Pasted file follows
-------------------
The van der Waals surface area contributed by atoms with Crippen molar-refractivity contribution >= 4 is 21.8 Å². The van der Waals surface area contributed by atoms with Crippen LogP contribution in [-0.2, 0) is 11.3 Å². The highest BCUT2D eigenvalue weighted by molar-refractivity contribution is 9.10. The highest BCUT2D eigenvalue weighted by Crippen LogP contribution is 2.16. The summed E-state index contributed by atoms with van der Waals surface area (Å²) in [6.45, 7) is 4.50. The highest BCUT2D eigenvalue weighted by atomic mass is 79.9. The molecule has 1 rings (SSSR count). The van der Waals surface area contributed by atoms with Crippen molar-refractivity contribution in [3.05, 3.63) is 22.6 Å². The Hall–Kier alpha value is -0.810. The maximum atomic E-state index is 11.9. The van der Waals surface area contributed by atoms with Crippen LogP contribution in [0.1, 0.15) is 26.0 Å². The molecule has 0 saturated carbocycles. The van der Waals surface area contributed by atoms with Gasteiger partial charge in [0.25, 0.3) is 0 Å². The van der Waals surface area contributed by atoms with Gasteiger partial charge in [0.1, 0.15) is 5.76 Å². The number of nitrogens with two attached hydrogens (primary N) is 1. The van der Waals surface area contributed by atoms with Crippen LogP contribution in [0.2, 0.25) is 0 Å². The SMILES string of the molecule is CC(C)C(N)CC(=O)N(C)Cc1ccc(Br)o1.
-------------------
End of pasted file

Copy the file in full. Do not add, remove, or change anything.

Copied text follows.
The van der Waals surface area contributed by atoms with Crippen molar-refractivity contribution >= 4 is 21.8 Å². The van der Waals surface area contributed by atoms with Crippen LogP contribution in [-0.2, 0) is 11.3 Å². The highest BCUT2D eigenvalue weighted by molar-refractivity contribution is 9.10. The highest BCUT2D eigenvalue weighted by Crippen LogP contribution is 2.16. The summed E-state index contributed by atoms with van der Waals surface area (Å²) in [6.45, 7) is 4.50. The highest BCUT2D eigenvalue weighted by atomic mass is 79.9. The molecule has 1 rings (SSSR count). The van der Waals surface area contributed by atoms with Crippen molar-refractivity contribution in [3.05, 3.63) is 22.6 Å². The Hall–Kier alpha value is -0.810. The maximum atomic E-state index is 11.9. The van der Waals surface area contributed by atoms with Crippen LogP contribution in [0.1, 0.15) is 26.0 Å². The molecule has 0 saturated carbocycles. The van der Waals surface area contributed by atoms with Gasteiger partial charge in [0.25, 0.3) is 0 Å². The van der Waals surface area contributed by atoms with Gasteiger partial charge in [0.1, 0.15) is 5.76 Å². The number of nitrogens with two attached hydrogens (primary N) is 1. The van der Waals surface area contributed by atoms with Crippen LogP contribution in [0.2, 0.25) is 0 Å². The SMILES string of the molecule is CC(C)C(N)CC(=O)N(C)Cc1ccc(Br)o1.